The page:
Greenlight Lawsuit Related to Micron Full document below (see more details on the story here)
5. On July 2, 2013, Greenlight commenced its acquisition program for securities of Micron Technologies (“Micron”).
6. On November 14, 2013, Greenlight filed a Form 13F with the U.S. Securities and Exchange Commission (“SEC”), disclosing its various holdings for the quarter ending September 30, 2013 (the “Third Quarter 13F”). Form 13F is a report of equity holdings that certain investment managers must file with the SEC on a quarterly basis pursuant to the federal securities laws. The SEC makes Forms 13F publicly available on its website.
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The Voss Value Fund was up 4.09% net for the second quarter, while the Voss Value Offshore Fund was up 3.93%. The Russell 2000 returned 25.42%, the Russell 2000 Value returned 18.24%, and the S&P 500 gained 20.54%. In July, the funds did much better with a return of 15.25% for the Voss Value Fund Read More
7. Greenlight did not disclose its position in Micron on the Third Quarter 13F. Rather, in keeping with its efforts to protect the confidentiality of its investing secrets, Greenlight requested Confidential Treatment regarding its Micron stock in a letter to the SEC also dated November 14, 2013 (the “Confidentiality Letter”). In the Confidentiality Letter, Greenlight indicated its intent to continue to build its position in Micron. As noted to the SEC in the Confidentiality Letter, disclosure of Greenlight’s position would materially impair or possibly eliminate Greenlight’s ability to successfully pursue its investment strategy.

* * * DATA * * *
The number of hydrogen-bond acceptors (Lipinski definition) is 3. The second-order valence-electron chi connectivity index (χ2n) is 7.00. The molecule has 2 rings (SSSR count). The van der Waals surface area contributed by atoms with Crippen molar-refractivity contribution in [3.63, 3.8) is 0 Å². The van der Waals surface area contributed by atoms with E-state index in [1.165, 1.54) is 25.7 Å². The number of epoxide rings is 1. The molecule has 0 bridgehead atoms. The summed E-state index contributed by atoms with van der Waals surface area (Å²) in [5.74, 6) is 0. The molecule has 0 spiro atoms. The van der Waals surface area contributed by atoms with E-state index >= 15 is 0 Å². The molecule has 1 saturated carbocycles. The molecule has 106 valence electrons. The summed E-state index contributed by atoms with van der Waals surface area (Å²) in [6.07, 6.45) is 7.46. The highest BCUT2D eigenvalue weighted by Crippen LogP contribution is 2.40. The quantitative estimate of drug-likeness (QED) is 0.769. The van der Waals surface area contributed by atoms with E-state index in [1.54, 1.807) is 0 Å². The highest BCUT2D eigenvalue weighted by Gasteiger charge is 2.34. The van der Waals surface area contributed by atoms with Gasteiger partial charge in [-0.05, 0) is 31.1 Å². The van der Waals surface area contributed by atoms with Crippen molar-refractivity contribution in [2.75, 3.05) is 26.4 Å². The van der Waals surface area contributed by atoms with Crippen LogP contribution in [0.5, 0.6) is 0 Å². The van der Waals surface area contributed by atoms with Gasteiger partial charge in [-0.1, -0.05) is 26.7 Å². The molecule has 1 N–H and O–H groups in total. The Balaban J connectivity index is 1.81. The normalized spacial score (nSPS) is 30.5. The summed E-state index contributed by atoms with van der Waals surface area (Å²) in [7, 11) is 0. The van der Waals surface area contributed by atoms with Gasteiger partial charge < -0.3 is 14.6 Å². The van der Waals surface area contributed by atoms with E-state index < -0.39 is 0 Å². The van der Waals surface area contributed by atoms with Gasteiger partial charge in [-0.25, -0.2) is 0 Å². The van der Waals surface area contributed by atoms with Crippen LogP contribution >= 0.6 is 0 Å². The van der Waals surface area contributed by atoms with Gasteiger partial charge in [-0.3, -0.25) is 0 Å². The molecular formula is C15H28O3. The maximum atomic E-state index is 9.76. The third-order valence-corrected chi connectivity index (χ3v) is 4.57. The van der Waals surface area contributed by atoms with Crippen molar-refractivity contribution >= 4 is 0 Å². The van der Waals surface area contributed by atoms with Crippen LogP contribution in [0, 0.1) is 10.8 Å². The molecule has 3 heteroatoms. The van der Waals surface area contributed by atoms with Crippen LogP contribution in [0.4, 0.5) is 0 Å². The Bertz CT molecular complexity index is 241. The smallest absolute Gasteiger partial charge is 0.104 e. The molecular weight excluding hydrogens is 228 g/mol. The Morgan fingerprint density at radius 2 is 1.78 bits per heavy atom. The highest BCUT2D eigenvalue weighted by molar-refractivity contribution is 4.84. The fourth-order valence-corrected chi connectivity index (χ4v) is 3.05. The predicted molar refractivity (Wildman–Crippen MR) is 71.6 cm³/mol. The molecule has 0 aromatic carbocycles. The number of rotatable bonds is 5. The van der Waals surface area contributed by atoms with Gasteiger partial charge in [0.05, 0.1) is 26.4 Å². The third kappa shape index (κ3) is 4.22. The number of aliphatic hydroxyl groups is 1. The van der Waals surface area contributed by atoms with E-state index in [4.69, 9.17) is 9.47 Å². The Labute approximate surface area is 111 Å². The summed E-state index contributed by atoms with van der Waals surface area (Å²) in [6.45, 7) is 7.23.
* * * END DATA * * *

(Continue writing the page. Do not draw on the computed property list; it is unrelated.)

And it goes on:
8. Prior to the SEC’s receipt of the Confidentialit y Letter, the only persons who lawfully possessed information regarding Greenlight’s position in Micron were persons with a contractual, fiduciary, or other duty to maintain the confidentiality of Greenlight’s position: Greenlight’s employees, counsel, prime and executing brokers and other agents.
The Anonymous Party’s Tortious Conduct and other Breaches of Duty
9. On November 14, 2013 – but before Greenlight ha d delivered the Confidentiality Letter to the SEC – certain internet postings were made on Respondent’s website, seekingalpha.com, by a person writing under the pseudonym “Valuable Insights”. “Valuable Insights” is listed as a “Contributor” to seekingal pha.com and frequently posts to the site.
10. Sometime prior to 9:32 AM on November 14, 2013, Valuable Insights posted “Expect one mega hedge fund rock star to show up as [Micron] holder today, not Ackman, Icahn or Loeb . . . .” Valuable Insights then followed u p that post with two posts giving hints to other users of Seeking Alpha. First, he or she posted “H int…this hedge fund has experience in consolidating (oligopoly) tech industries….” He or she continued: “Hint…would not mention if fund added more than 2 or 3 positions a quarter….” At or around 9:32 AM, after the original and follow-up messages had been posted by Valuable Insights, Seeking Alpha user “Dr. Joseph Haluska” suggested “Einhorn”, referring to Greenlig ht’s President and co-founder, David Einhorn. Valuable Insights responded at 10:15 AM, confirming that Greenlight was the Micron shareholder referred to in its earlier posts with the statement: “The Dr. is in…you heard it here first.”
11. Upon information and belief, Valuable Insights owned shares in Micron at the time of the postings. The trading price for Micron’s shares rose immediately after Valuable Insight’s posting. Because this was the very time frame in which Greenlight was in the process of building its Micron position, it was forced to pay higher prices for its Micron securities.
Greenlight’s Additional Purchases and the Robin Hood Conference
12. From November 14 until November 19, 2013, Greenlight continued to build its position in Micron. On November 21, 2013, David Einhorn gave a presentation in New York City at the Robin Hood Investor Conference. In that presentation, he disclosed that Greenlight
Greenlight Suit PDF